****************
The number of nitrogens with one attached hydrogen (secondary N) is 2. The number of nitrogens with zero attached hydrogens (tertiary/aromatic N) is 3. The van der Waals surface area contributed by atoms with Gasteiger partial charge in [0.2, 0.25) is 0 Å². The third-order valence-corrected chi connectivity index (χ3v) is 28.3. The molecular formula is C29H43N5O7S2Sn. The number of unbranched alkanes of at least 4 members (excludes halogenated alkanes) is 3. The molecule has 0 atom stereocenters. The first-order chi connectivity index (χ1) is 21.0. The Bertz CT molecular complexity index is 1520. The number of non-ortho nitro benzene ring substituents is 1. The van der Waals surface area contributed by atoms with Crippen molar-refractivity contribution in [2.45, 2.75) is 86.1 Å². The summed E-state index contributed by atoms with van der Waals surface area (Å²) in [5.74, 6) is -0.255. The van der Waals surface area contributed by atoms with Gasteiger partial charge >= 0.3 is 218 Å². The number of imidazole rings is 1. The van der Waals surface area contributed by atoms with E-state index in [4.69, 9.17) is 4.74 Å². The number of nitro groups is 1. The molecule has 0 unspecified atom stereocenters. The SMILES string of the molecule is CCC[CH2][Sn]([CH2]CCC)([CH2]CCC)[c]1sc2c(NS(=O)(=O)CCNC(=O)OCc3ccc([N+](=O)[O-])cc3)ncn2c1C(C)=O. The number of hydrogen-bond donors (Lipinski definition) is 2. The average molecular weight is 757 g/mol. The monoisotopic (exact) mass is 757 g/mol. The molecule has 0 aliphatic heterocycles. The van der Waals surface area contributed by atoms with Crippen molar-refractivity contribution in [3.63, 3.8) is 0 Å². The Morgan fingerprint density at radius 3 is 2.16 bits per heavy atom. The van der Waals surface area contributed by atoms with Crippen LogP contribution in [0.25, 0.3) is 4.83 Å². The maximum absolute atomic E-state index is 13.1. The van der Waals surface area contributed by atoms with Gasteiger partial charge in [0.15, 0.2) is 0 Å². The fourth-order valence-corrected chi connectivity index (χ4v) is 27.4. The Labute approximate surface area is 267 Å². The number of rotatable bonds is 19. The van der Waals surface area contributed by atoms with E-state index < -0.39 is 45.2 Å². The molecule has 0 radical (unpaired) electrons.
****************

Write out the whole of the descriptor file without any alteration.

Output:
The number of nitrogens with one attached hydrogen (secondary N) is 2. The number of nitrogens with zero attached hydrogens (tertiary/aromatic N) is 3. The van der Waals surface area contributed by atoms with Gasteiger partial charge in [0.2, 0.25) is 0 Å². The third-order valence-corrected chi connectivity index (χ3v) is 28.3. The molecular formula is C29H43N5O7S2Sn. The number of unbranched alkanes of at least 4 members (excludes halogenated alkanes) is 3. The molecule has 0 atom stereocenters. The first-order chi connectivity index (χ1) is 21.0. The Bertz CT molecular complexity index is 1520. The number of non-ortho nitro benzene ring substituents is 1. The van der Waals surface area contributed by atoms with Crippen molar-refractivity contribution in [2.45, 2.75) is 86.1 Å². The summed E-state index contributed by atoms with van der Waals surface area (Å²) in [5.74, 6) is -0.255. The van der Waals surface area contributed by atoms with Gasteiger partial charge >= 0.3 is 218 Å². The number of imidazole rings is 1. The van der Waals surface area contributed by atoms with E-state index in [4.69, 9.17) is 4.74 Å². The number of nitro groups is 1. The molecule has 0 unspecified atom stereocenters. The SMILES string of the molecule is CCC[CH2][Sn]([CH2]CCC)([CH2]CCC)[c]1sc2c(NS(=O)(=O)CCNC(=O)OCc3ccc([N+](=O)[O-])cc3)ncn2c1C(C)=O. The number of hydrogen-bond donors (Lipinski definition) is 2. The average molecular weight is 757 g/mol. The monoisotopic (exact) mass is 757 g/mol. The molecule has 0 aliphatic heterocycles. The van der Waals surface area contributed by atoms with Crippen molar-refractivity contribution in [3.63, 3.8) is 0 Å². The Morgan fingerprint density at radius 3 is 2.16 bits per heavy atom. The van der Waals surface area contributed by atoms with Crippen LogP contribution in [0.25, 0.3) is 4.83 Å². The maximum absolute atomic E-state index is 13.1. The van der Waals surface area contributed by atoms with Gasteiger partial charge in [0.15, 0.2) is 0 Å². The fourth-order valence-corrected chi connectivity index (χ4v) is 27.4. The Labute approximate surface area is 267 Å². The number of rotatable bonds is 19. The van der Waals surface area contributed by atoms with E-state index < -0.39 is 45.2 Å². The molecule has 0 radical (unpaired) electrons.